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8 June 2020
As at 19 February, The Salvation Army had distributed $13.3 million of the $20.1 million in funds that have been received and banked. More than $7.2 million has gone towards immediate emergency and relief efforts since Salvation Army Emergency Services (SAES) teams were activated in September 2019.
More than $6 million has been distributed directly to more than 5000 individuals and families in the form of hardship payments, including petrol, essential supplies, food or emergency accommodation.
A variety of recovery grants are now being offered to people impacted by the fires.
The Hardship Recovery Grant provides assistance to individuals and families experiencing ongoing extreme hardship as a result of the bushfire disaster.
The Significant Loss Grant provides assistance to individuals and families in bushfire-impacted areas who have suffered extended evacuation from their place of residence, extended loss of essential services (water/power); other significant property damage or income loss due to their place of work being damaged or destroyed.
And the Total Loss of Residence Grant provides assistance to individuals and families in bushfire-impacted areas whose primary place of residence has been destroyed or rendered permanently uninhabitable.
CASEWORKER AT THE COALFACE
Jo Popplestone, a Salvation Army Doorways casework practice manager, spent a week at a recovery centre on the NSW South Coast in January. She said after 25 years as a front-line social worker, she’s come alongside people who have suffered various forms of trauma.
“What I experienced in the first four days of a bushfire recovery centre opening as a volunteer with The Salvation Army will remain with me for a very long time,” she said.
Jo said her recovery centre opened just weeks after the New Year’s Eve bushfires ripped through that particular area, destroying many homes. She said many homes were still without essential amenities, including electricity and clean drinking water.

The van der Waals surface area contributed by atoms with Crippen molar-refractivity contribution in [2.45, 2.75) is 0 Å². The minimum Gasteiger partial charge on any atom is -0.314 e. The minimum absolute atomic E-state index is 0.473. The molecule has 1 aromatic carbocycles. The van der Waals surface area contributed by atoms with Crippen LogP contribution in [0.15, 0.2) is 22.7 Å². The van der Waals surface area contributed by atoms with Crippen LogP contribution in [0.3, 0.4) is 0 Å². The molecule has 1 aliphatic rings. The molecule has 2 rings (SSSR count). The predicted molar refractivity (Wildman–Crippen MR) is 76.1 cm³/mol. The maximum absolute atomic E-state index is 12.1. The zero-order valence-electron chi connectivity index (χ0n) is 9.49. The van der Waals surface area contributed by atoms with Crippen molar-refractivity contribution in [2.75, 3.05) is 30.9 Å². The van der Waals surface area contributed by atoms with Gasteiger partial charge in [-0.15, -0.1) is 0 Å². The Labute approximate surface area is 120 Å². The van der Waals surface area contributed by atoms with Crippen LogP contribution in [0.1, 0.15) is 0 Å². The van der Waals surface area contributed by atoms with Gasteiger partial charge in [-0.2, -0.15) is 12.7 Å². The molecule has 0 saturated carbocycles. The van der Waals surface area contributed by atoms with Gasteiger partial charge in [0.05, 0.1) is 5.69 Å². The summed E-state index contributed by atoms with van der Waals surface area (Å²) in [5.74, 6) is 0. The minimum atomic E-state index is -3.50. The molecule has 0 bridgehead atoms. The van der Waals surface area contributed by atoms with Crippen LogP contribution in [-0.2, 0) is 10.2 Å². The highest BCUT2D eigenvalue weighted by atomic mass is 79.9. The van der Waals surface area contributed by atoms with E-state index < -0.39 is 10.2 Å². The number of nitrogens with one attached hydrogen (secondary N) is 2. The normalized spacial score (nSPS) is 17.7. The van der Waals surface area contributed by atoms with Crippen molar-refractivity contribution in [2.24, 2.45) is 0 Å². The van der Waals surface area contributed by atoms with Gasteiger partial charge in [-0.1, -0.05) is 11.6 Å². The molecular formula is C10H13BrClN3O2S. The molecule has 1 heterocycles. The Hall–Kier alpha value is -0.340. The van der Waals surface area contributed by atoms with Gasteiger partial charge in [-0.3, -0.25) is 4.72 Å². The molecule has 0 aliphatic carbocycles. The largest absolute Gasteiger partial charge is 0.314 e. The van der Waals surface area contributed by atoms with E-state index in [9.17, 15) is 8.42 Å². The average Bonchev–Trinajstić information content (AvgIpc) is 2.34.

“One couple who lived on a property told me they’d been informed the electricity might never be repaired in the area and they may have to go off-grid,” she said. “Another family in the town informed me it was costing a minimum of $50 a day to run a generator for a just few hours a day, causing additional financial stress on top of not being able to run their own business as the internet was down.”
Jo dealt with 83 households in just four days – 34 of the cases had lost homes completely, all their possessions and some had lost the ability to work. Jo was not only able to give them immediate monetary assistance in the form of initial hardship grants, but she also referred people to mental health practitioners, listened as they recounted their trauma and assured them that the Salvos would be there long after the media vans and TV crews had left town.
“To be present with another human being as they relive their trauma, less than two weeks on and hold that space for them, to listen, to be, for them to feel, to grieve, to acknowledge what could have been, is an incredibly humbling experience,” Jo said.
“It’s going to take many years for their community to recover, to heal from the trauma, to rebuild lives, homes and businesses. However, I am assured that we are stronger together. Together we can demonstrate The Salvation Army’s values of ‘Caring for Others and Building Healthy Communities’.”
Jo said she volunteered to assist in order to live out the vision of The Salvation Army that Wherever there is hardship or injustice, Salvos will live, love and fight alongside others to transform Australia one life at a time with the love of Jesus.
“I try to do that, with every person I meet and, in doing so, I have returned blessed with an unexpected gift – an inner peace, a deeper level of understanding that when tragedy occurs, sometimes en-mass, that you are not alone,” she said.
“There is a richness that comes from seeing a community pull together, digging deep into the well of strength and resilience that is in each of us, and sharing it with others.”